(The main reason to study abroad, I would argue, is to get really in-depth practice with a foreign language. Studying abroad in England--as a colelge student, that is--strikes me as fun but kind of pointless, unless there's some good academic reason to do so. Getting a master's degree in England sometimes make more sense, but not always.)

Jay Mathews discusses some of these issues in today's Washington Post. He describes the lack of academic focus in many programs, noting that:

I asked one undergraduate at a selective private university how much learning happened during these foreign adventures. He smiled and called them "a great opportunity to go on what is basically a 10-week vacation." ... For a while, I was the harrumphing father, dismissing this as scholastically suspect stimulation for an already over-entertained college generation. The top four study-abroad destinations are Britain, Italy, Spain and France, just the vacation spots my wife and I dream of visiting once we escape our tuition-paying penury.

This strikes me as a simplistic, but decent, description of the problem. I wouldn't limit the issue--as Matthews does--to the high number of short, 10-week programs (as opposed to rigorous semester-long programs.) Undergrads I knew at Swarthmore often studied abroad for a semester; my sense is that some of them went to Oxford (where they never had to do much work and instead spent lots of time sight-seeing) or went on feel-good, environmentally-friendly programs in Latin America. I don't think they learned all that much, and I'm not convinced that they picked up much knowledge of foreign cultures. (They probably learned more by studying in Latin America than by going to Oxbridge, however.)

Jay Mathews comes to a very different conclusion, however:

Whatever is drawing our young people overseas, it isn't costing that much more than tuition, and the return on the investment could be enormous. There has never been a moment in history in which our influence on the rest of the world has been as great, or our understanding of it less adequate.

The problem with this article is that Mathews never differentiates among programs or among students: he simply asserts that foreign study programs could have an "enormous" impact on students. One of the examples he describes--that of a Barnard College student who studied Sufism in Mali--may fit that description. (I can't imagine that she could learn French or Bambara nearly as well back in New York, after all.) Mathews notes that the proportion of American college students going to Africa and Latin America has risen, while the percentage going to Europe has fallen--which is, indeed, a good sign. But I'm not convinced that it makes much sense for someone to study film in Australia for less than a semester--it's a lot of fun, I'm sure, but seems more like being a tourist than being a real student. Moreover, my sense is that there are plenty of study abroad programs in exotic places that isolate their students from the real world, preventing the sort of cultural immersion that would be really beneficial.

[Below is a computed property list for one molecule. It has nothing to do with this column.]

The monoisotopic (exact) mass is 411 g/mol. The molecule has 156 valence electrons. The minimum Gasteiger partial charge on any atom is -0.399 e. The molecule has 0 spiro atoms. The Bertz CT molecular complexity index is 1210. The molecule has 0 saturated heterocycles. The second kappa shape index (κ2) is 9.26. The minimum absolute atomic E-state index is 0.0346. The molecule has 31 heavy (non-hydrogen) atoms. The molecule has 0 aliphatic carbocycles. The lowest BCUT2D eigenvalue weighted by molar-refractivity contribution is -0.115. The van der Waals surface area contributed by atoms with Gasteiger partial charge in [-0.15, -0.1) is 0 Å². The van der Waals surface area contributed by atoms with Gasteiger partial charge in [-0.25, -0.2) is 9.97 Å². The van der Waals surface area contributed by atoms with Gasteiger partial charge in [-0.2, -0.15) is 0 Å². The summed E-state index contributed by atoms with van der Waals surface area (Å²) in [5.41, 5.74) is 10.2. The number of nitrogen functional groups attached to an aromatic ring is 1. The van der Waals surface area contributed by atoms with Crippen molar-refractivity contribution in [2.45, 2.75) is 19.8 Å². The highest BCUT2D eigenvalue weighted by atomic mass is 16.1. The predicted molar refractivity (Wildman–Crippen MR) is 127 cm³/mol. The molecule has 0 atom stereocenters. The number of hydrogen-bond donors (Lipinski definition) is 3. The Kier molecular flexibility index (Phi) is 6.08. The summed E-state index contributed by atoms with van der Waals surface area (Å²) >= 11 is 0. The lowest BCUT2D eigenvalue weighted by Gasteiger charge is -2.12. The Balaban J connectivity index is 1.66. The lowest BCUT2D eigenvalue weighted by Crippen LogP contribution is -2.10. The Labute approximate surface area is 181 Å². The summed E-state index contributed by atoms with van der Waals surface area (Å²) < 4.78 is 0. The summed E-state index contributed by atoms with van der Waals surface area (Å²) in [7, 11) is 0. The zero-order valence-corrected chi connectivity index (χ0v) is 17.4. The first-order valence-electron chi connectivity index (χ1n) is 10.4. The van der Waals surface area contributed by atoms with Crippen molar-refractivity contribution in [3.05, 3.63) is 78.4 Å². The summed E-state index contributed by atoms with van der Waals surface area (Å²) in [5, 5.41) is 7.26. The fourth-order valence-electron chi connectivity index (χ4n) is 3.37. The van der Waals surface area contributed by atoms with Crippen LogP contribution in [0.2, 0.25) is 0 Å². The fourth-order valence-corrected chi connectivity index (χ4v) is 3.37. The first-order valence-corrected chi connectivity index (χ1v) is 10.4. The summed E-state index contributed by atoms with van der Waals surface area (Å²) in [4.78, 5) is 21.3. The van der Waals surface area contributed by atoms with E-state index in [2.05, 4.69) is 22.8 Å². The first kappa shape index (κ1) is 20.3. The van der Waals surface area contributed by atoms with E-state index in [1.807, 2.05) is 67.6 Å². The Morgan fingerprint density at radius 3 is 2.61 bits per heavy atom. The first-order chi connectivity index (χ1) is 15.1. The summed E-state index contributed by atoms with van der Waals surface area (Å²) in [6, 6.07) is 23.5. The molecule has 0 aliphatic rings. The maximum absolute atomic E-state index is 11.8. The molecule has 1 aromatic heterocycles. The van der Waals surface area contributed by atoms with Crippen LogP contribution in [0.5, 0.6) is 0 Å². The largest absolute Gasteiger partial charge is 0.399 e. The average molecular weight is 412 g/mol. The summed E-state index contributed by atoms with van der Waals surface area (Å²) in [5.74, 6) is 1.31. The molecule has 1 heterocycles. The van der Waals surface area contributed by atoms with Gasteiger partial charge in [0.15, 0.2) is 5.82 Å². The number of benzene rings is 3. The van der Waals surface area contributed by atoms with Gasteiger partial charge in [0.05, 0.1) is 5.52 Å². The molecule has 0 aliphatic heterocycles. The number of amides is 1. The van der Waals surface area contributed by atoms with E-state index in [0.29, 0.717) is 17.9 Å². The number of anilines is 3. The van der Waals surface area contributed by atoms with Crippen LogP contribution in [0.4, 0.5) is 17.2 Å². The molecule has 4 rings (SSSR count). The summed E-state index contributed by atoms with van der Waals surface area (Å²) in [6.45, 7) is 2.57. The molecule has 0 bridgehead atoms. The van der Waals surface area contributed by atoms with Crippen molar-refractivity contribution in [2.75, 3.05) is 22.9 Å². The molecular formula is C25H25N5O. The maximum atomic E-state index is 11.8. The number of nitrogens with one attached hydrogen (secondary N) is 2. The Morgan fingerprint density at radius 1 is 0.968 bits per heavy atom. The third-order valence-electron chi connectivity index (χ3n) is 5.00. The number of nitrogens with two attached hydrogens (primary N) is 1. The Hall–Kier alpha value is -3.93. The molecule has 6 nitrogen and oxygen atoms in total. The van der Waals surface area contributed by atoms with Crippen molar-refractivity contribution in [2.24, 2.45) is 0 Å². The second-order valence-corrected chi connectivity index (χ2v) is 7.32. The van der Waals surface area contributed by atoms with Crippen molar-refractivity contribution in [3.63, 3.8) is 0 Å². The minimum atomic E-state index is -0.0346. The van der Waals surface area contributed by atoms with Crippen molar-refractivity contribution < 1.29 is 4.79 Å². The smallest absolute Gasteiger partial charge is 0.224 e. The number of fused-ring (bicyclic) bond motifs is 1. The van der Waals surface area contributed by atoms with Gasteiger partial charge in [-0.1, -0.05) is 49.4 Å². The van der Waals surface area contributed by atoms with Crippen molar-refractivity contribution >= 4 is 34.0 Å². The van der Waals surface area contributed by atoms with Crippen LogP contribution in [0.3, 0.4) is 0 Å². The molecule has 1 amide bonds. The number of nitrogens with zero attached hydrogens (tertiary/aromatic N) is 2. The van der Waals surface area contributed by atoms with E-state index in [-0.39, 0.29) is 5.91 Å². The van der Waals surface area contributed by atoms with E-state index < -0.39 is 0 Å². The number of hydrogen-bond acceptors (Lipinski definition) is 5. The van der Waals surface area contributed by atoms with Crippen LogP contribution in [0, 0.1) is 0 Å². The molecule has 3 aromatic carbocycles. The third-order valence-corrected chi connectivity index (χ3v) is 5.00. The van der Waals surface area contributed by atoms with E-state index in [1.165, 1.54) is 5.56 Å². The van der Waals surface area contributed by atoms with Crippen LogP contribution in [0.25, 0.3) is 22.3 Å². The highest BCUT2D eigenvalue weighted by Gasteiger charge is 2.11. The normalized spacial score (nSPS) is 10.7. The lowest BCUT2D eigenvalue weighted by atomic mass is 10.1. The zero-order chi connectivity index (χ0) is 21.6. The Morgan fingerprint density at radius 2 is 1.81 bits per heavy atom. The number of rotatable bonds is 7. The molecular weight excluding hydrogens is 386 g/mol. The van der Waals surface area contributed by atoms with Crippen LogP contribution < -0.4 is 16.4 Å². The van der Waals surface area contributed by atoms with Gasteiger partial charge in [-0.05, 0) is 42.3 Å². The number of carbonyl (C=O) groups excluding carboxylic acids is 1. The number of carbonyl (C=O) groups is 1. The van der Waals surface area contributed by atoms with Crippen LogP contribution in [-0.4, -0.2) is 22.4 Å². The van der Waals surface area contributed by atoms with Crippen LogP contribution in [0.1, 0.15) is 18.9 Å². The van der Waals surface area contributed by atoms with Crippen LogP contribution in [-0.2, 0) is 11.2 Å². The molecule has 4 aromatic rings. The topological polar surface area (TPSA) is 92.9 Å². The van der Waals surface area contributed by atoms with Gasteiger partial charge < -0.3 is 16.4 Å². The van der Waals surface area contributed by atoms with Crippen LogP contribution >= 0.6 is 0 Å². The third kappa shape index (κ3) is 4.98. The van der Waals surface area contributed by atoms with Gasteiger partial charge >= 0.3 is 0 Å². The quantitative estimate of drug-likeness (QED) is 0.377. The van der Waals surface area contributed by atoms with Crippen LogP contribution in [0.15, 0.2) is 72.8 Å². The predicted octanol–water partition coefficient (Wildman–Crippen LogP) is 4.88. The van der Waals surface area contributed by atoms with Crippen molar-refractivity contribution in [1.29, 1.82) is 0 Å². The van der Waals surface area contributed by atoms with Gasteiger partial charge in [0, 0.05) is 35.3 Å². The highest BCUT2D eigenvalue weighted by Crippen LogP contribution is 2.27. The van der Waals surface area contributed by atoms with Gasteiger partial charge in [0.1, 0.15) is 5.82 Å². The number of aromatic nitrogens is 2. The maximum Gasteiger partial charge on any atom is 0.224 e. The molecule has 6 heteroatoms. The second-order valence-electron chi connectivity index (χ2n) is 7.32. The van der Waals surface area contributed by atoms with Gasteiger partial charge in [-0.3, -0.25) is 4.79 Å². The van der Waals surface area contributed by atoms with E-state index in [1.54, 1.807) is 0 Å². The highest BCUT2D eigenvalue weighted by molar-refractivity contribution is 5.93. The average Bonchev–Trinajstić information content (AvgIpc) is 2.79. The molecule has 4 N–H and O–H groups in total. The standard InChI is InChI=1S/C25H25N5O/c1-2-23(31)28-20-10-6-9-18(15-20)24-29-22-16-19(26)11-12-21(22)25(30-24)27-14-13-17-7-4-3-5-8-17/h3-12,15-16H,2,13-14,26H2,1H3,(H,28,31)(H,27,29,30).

Anyway, I've ranted longer than I planned, probably convincing all my readers that I'm a cranky old conservative when it comes to questions of education. Maybe I am. Just to be clear, I'm sure that there are many wonderful foreign study programs out there--I just think that a majority of the American students who go abroad to study would be better off staying home and then going overseas as tourists or to work.

Derrida and Hawking: together at last! (Well, almost, anyway.)

What should you do if you want your employees to be more productive? Let them play computer games, of course!

David Greenberg reviews Lou Cannon's new book about Ronald Reagan. The book, as other reviewers have noted, shows that Reagan was less dogmatically conservative than often believed when he served as governor of California. One interesting excerpt from the review:

In an often forgotten 1967 scandal, a circle of Reagan's aides conspired to force the ouster of an unpopular colleague, Phil Battaglia, by threatening to expose his homosexual trysts. The episode ended badly all around, with Battaglia being removed and Reagan tainted. Reagan ''paid so little attention to what was going on in his office that he was unaware of pitched battles occurring down the hall,'' Cannon concludes. Worse still, ''Reagan rarely followed up by asking his subordinates what they did with the enormous grants of authority he ceded to them.''

Reagan's obliviousness, it seems, wasn't merely a sign of his age. (Cannon suggests that it would be a mistake to write Reagan off as a simpleton, and he's probably right; Greenberg writes that he does a good job of keeping Reagan's career in the right perspective.)

Another NYT book review discusses the life of George Orwell, the "patron saint of inconsistency."

Does financial aid cause tuition increases?

Geoffrey Nunberg discusses past debates over "media bias" in The New York Times.